Without Escape Review – PC
+ Cool MYST-like flavor
+ Genuinely nice art and textures
+ Good music and sound effects
- Mind-melting logic breaks
- LOTS of backtracking
- Limited rooms
- Insane binary ending
I have a special place in my heart for 90’s adventure games. After all, it was during this time I was working for Sierra at the height of the adventure genre with games like Heart of China, Space Quest, Police Quest, etc. Without Escape hearkens back to those pioneer days when the CDROM was first introduced and games like Myst were using stunning 3D pre-rendered visuals and cutscenes to push adventure gaming into a new state of realism. The creator of this game seems equally infatuated with the games of those times and this latest PC version of Without Escape is the ultimate realization of his dream. You can read about the history in the Extras menus.
I went into this game with not only an open mind, but a completely blank one. I hadn’t read a word or seen a single screenshot when my review code arrived. Things started off as with most point-and-click games of the 90’s with a brief prologue to setup the narrative before you find yourself awakened by a strange noise at 2:45am. You’ll need to investigate the noise before you can possibly go back to sleep…cue the nightmare.
Despite having played hundreds of adventure games Without Escape really tested my suspension of disbelief by exploiting nearly every adventure game trope to the point of giving me a headache. There were so many logic/continuity breaks in the game. We’re told in the prologue we were watching TV before going to bed but later we cannot turn on the TV using the built-in controls and the remote is missing the two batteries required to operate it. Why not just say in the prologue the TV wasn’t working so I went to bed. When we wake up we are apparently in our parents’ bedroom because our own bedroom is locked and requires thirty minutes of gameplay before we stumble on a key. And just why are nearly ALL the doors in this house locked? I’ve lived in three houses and four apartments in my life and no interior doors even had locks except for maybe the bathroom. And who lives in a house with so many broken light bulbs? I know I’m nitpicking and you need all this to create puzzle opportunities but it just needs a better setup with some logical reasoning…like why does the lock pick only open one of the dozen or more locked doors/cabinets/drawers in the house? Aren’t lock picks universal?
Even after shutting off my brain, the gameplay in Without Escape was strenuous; not physically, but mentally. You have less than a dozen locations in the entire game create excessive amounts of backtracking up and down stairs, often with no indication of where to go so you simply go everywhere until you see what’s different from the last time you were there. You might press a button and hear a click but have no idea where to go to see the results. There are a handful of inventory puzzles requiring you to find and use certain items in certain places along with more keys than a janitor’s keyring.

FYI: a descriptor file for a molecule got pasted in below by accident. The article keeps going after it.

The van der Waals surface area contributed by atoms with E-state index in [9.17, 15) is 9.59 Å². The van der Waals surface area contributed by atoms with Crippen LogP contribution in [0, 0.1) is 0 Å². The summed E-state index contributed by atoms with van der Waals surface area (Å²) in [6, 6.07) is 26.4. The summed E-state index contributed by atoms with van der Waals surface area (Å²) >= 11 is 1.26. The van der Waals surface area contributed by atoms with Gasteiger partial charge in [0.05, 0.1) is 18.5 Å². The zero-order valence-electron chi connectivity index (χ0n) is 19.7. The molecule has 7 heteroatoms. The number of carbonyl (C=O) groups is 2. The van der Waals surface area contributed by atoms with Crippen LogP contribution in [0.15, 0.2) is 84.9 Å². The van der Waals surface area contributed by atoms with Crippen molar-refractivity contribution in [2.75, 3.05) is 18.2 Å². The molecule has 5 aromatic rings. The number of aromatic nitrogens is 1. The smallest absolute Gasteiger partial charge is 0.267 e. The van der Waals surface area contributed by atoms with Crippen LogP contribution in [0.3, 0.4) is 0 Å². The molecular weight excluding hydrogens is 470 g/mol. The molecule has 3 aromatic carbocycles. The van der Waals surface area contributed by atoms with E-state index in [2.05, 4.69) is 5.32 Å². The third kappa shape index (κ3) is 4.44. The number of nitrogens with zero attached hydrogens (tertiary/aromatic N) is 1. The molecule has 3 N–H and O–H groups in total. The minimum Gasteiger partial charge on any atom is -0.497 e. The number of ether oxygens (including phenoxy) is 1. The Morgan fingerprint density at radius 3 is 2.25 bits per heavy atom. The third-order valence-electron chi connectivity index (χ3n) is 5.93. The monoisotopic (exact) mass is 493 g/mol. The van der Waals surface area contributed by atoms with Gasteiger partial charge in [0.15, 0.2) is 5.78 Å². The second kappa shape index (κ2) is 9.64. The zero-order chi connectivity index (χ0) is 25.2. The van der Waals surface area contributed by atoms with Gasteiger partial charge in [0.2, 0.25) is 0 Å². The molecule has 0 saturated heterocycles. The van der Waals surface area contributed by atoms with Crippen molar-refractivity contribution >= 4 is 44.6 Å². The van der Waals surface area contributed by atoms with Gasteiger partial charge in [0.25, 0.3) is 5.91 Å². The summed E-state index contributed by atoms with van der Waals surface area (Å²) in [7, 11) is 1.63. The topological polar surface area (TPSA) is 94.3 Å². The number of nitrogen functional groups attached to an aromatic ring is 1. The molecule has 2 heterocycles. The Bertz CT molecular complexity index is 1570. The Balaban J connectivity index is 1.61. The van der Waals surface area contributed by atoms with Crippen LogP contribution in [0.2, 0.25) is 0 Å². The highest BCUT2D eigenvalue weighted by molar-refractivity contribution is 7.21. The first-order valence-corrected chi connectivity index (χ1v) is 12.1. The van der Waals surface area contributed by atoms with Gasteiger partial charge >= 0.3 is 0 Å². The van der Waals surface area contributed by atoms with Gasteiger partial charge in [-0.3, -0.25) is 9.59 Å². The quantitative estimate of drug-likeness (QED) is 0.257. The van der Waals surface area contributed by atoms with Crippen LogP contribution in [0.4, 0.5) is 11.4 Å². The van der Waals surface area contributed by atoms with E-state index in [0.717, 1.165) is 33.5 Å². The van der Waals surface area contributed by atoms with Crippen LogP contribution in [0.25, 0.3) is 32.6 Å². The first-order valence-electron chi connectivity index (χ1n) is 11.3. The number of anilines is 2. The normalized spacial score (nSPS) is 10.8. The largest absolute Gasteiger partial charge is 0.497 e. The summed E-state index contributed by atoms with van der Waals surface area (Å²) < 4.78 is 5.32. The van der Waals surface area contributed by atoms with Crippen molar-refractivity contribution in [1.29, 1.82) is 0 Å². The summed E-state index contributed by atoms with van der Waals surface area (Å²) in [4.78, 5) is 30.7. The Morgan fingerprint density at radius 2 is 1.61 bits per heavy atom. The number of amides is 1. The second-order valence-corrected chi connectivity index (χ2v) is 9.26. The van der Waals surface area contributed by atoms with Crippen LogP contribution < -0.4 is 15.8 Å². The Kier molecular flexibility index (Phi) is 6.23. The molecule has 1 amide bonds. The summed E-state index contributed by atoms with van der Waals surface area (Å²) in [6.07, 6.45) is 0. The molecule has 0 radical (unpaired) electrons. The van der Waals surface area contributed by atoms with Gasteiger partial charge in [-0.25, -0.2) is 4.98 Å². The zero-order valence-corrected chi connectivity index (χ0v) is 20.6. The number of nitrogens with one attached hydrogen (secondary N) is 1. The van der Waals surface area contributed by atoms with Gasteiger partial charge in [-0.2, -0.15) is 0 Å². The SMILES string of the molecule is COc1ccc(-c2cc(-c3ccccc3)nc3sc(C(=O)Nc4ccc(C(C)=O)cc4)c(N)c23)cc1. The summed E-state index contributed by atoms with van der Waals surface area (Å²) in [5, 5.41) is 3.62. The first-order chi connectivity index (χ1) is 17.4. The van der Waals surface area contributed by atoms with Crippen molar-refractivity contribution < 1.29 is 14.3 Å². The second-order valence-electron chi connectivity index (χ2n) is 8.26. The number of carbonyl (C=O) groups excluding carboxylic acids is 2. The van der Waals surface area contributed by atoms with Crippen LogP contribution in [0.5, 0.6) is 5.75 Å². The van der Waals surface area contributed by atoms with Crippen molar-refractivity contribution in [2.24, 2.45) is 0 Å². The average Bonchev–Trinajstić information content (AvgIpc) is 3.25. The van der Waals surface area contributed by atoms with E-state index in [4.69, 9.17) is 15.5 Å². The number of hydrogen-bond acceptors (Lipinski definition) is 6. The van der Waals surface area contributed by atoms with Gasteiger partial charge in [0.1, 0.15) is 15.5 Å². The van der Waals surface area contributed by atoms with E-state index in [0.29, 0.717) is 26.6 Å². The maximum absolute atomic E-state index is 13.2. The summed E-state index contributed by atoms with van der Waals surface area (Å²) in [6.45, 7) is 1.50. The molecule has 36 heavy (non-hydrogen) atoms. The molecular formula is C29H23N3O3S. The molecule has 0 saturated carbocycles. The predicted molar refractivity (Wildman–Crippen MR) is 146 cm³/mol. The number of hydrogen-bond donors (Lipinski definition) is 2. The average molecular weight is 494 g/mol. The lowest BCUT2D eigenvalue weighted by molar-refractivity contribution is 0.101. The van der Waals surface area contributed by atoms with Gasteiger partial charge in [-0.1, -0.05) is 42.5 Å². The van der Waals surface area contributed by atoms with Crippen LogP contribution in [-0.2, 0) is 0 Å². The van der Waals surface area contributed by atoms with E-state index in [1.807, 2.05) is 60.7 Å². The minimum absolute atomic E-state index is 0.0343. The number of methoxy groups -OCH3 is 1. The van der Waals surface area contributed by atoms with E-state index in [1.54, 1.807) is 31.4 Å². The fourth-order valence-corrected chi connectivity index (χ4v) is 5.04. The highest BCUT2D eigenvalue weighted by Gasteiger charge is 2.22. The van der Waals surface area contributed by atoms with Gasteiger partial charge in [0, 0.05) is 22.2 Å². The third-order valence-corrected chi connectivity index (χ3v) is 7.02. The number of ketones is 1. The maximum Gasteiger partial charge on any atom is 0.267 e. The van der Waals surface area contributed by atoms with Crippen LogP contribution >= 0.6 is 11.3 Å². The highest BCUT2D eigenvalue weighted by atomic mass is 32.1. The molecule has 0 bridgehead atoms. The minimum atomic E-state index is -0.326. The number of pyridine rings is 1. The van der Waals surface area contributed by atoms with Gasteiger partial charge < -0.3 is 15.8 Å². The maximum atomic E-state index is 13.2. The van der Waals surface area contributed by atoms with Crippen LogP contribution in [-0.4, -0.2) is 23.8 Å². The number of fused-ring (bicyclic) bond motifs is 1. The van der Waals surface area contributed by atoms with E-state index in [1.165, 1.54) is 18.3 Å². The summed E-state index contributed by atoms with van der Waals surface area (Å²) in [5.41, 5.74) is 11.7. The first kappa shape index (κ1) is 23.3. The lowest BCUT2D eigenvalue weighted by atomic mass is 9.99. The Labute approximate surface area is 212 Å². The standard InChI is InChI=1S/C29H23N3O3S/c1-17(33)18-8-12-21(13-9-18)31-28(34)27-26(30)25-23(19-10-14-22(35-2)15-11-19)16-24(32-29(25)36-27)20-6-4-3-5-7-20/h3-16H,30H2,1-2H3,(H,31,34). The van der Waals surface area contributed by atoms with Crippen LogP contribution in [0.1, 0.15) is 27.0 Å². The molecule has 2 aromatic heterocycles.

Whether you are playing with a mouse or a gamepad there is a bit of pixel hunting involved, with some pretty important clues and items extremely easy to miss since your cursor may only change to a magnifying glass for a brief second. It’s very easy to think you have thoroughly scanned a room only to find you missed a small hitbox of interaction after you Google a hint and find it was right in front of you. True story…happened twice. Google is your friend for at least one puzzle involving the atomic number of a random element. If that information is buried in the game I never found it. Aside from the annoying scenery scanning for hidden items, there are several clever puzzles in this game that will require serious thought.
About halfway into the game you’ll get access to an alternate dimension like looks like the lobby to hell. Things certainly get more interesting as you must travel back and forth between dimensions to solve puzzles and advance the story. Without any spoilers, the narrative takes an extreme and absurd (and surprising) left turn at the end resulting in a binary decision that can get you two of the six endings to this game. I’m not sure where the other four could possibly be, nor do I feel motivated to find out. I escaped my house and I won’t be going back.
There are some genuinely nice graphics in Without Escape; the kind you find in an architectural rendering or 3D walkthrough. Everything from the walls and furniture to the phone and alarm clock are photo-realistic and when things literally go to hell I felt some genuine discomfort with some of the graphics, lighting and shadows. Even the inventory items were nicely rendered. Cutscenes were oddly low res and highly compressed, creating a stark contrast between animations and the static rendered backgrounds.
There is a great soundtrack (also available separately) to enhance the experience, and with multiple endings, secrets, and Easter Eggs lurking about, completionists will feel obligated to revisit. You can even speed run the game and share your best times on the online leaderboards. For as annoying and silly as this game is I won’t belittle the creator’s effort. He had a lifelong dream that started as a text adventure and he saw it fully realized as a photorealistic game on Steam, and for only $7 you can share his dream (or nightmare in this case) as you try to escape the house from hell.